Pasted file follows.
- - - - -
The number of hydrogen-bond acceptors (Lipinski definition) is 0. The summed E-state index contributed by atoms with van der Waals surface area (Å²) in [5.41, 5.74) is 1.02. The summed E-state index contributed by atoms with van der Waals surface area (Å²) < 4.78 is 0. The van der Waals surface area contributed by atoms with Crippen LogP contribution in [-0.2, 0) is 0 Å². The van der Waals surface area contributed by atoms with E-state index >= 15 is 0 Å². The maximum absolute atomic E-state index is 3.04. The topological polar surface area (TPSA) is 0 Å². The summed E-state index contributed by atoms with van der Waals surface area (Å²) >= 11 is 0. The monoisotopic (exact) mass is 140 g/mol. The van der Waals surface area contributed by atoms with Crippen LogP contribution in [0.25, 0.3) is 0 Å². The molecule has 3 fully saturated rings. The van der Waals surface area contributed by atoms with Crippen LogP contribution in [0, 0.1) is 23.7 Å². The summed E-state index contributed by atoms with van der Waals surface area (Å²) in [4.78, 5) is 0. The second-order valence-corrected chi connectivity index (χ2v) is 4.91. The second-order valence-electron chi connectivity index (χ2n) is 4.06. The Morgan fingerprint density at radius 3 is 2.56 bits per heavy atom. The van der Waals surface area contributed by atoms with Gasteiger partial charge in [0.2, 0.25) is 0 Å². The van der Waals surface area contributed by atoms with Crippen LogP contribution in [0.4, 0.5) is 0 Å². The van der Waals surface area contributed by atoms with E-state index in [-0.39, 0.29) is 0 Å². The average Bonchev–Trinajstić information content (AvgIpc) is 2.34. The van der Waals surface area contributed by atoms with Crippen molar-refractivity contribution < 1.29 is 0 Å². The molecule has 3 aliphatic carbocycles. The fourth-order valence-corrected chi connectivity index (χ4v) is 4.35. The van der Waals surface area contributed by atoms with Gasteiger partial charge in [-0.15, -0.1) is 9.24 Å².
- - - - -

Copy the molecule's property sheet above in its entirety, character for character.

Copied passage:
The number of hydrogen-bond acceptors (Lipinski definition) is 0. The summed E-state index contributed by atoms with van der Waals surface area (Å²) in [5.41, 5.74) is 1.02. The summed E-state index contributed by atoms with van der Waals surface area (Å²) < 4.78 is 0. The van der Waals surface area contributed by atoms with Crippen LogP contribution in [-0.2, 0) is 0 Å². The van der Waals surface area contributed by atoms with E-state index >= 15 is 0 Å². The maximum absolute atomic E-state index is 3.04. The topological polar surface area (TPSA) is 0 Å². The summed E-state index contributed by atoms with van der Waals surface area (Å²) >= 11 is 0. The monoisotopic (exact) mass is 140 g/mol. The van der Waals surface area contributed by atoms with Crippen LogP contribution in [0.25, 0.3) is 0 Å². The molecule has 3 fully saturated rings. The van der Waals surface area contributed by atoms with Crippen LogP contribution in [0, 0.1) is 23.7 Å². The summed E-state index contributed by atoms with van der Waals surface area (Å²) in [4.78, 5) is 0. The second-order valence-corrected chi connectivity index (χ2v) is 4.91. The second-order valence-electron chi connectivity index (χ2n) is 4.06. The Morgan fingerprint density at radius 3 is 2.56 bits per heavy atom. The van der Waals surface area contributed by atoms with Gasteiger partial charge in [0.2, 0.25) is 0 Å². The van der Waals surface area contributed by atoms with Crippen LogP contribution in [0.4, 0.5) is 0 Å². The van der Waals surface area contributed by atoms with E-state index in [-0.39, 0.29) is 0 Å². The average Bonchev–Trinajstić information content (AvgIpc) is 2.34. The van der Waals surface area contributed by atoms with Crippen molar-refractivity contribution < 1.29 is 0 Å². The molecule has 3 aliphatic carbocycles. The fourth-order valence-corrected chi connectivity index (χ4v) is 4.35. The van der Waals surface area contributed by atoms with Gasteiger partial charge in [-0.15, -0.1) is 9.24 Å².